**Jakob Nielsen** was a Danish mathematician best known for his work on automorphisms of surfaces.

- His relations with his aunt deteriorated, however, and Nielsen left her home when he was fourteen and he continued at school but earned his living by tutoring.
- Nielsen did not let this damage his education but continued to study on his own.
- Among the teachers at Kiel who had a profound influence on him was Landsberg who suggested the topics which were to form Nielsen's doctoral thesis, although Landsberg died before the thesis was completed.
- Nielsen spent the summer term of 1910 at the University of Berlin but returned to Kiel where Dehn was appointed in 1911.
- Dehn greatly influenced Nielsen and introduced him to the newest ideas in topology and group theory.
- After completing his doctorate Nielsen served in the German marines, continuing in military service in different parts of the world throughout World War I.
- At the end of the war Nielsen returned from Turkey to Germany through Russia and Poland and he later published an account of his travels from a diary which he had kept.
- Nielsen spent time in 1919 in Göttingen where he met Hecke.
- When Hecke was appointed to Hamburg in 1919, Nielsen went as his assistant, but the following year Nielsen was appointed to a chair at Breslau.
- This allowed Nielsen to become a colleague of Dehn who was a professor there.
- In 1921 Nielsen, who was born in Schleswig, elected to became a Danish citizen and he resigned his chair in Breslau and returned to Denmark to teach in Copenhagen.
- In 1919 Nielsen purchased a house on the island of Als on which he was born.
- Nielsen wrote a new text on theoretical mechanics which was published in two volumes in 1933-34.
- The text is not very easy, and Jacob Nielsen's lectures were rather demanding on the part of the students.
- There were some fears for Nielsen's safety during World War II.
- These fears were not realised and Nielsen was not targeted by the Nazis.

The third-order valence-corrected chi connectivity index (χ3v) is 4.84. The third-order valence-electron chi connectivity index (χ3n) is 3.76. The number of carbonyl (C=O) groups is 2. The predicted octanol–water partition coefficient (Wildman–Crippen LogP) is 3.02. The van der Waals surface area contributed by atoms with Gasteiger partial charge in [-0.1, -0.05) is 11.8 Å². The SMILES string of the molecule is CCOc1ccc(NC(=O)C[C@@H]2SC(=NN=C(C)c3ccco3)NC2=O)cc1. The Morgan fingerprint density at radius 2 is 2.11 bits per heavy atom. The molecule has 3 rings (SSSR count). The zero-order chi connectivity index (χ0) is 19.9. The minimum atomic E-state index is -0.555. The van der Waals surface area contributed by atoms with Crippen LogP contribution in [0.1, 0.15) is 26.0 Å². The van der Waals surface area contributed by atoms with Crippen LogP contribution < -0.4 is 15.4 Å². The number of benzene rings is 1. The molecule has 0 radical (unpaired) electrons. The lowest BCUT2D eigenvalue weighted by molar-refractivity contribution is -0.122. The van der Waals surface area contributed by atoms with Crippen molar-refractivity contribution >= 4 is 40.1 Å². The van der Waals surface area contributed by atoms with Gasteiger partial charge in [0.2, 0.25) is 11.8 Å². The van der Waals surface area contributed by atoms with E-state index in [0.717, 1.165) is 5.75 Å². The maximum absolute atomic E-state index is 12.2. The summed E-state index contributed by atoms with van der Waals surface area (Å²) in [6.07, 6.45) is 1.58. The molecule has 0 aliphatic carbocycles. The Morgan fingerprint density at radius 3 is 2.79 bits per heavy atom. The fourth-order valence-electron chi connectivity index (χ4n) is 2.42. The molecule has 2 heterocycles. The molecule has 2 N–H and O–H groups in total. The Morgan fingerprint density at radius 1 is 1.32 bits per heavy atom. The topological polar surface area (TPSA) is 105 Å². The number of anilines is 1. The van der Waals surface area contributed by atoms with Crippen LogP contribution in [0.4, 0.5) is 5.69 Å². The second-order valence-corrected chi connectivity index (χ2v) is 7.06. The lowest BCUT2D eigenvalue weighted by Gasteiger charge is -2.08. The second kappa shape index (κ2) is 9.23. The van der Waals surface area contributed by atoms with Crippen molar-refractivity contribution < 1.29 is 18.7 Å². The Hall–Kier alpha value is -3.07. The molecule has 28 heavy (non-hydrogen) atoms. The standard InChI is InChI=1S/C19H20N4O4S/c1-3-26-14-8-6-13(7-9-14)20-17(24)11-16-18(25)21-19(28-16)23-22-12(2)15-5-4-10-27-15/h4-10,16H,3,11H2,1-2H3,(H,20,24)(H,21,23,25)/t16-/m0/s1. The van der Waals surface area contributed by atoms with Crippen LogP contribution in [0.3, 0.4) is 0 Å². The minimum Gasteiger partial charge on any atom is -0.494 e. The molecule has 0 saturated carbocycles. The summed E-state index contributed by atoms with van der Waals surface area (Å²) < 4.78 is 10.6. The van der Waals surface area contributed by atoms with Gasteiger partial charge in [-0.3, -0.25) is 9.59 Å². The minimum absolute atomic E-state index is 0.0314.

- Nielsen taught a course on aerodynamics in 1941 and the course formed the basis of a third volume of his theoretical mechanics text published in 1952.
- In 1951 Nielsen succeeded Harald Bohr as professor of mathematics at the University of Copenhagen.
- It might seem a strange decision for Nielsen to resign this prestigious chair, but he was sixty-five years of age in 1955 and he felt that his international commitments were too much to allow him to do full justice to all his tasks.
- Nielsen is well known for work in several areas.
- Nielsen studied the mapping class group of a torus in his thesis of 1913.
- Other papers appeared in various Scandinavian periodicals or conference proceedings, many of them in Danish: the majority of them, and also many of Nielsen's papers in German, have for this collection been translated into English.
- Among them is his fundamental paper, in the Matematisk Tidsskrift in 1921, on free groups, in which the Nielsen-Schreier theorem (or rather Nielsen's part of it) is proved for the first time: now there is no further excuse for misquoting this paper, as has happened repeatedly in the past.
- There was however, some work by Nielsen which was not published in his collected works.
- This piece of mathematics, now known as Fenchel-Nielsen theory, had a rather strange history.
- Fenchel and Nielsen decided to write a monograph on the theory but neither were happy with the first draft of the manuscript which they produced.
- They were working on a revision when Nielsen died in 1959 after an illness lasting about eight months.
- Eventually Fenchel wrote a book Elementary geometry in hyperbolic space which was intended to put give an approach with would make presentation of Fenchel-Nielsen theory much clearer.

Born 15 October 1890, Mjels, Als, Schleswig (now Denmark). Died 3 August 1959, Elsinore, Denmark.

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Algebra, Group Theory, Origin Denmark

**O’Connor, John J; Robertson, Edmund F**: MacTutor History of Mathematics Archive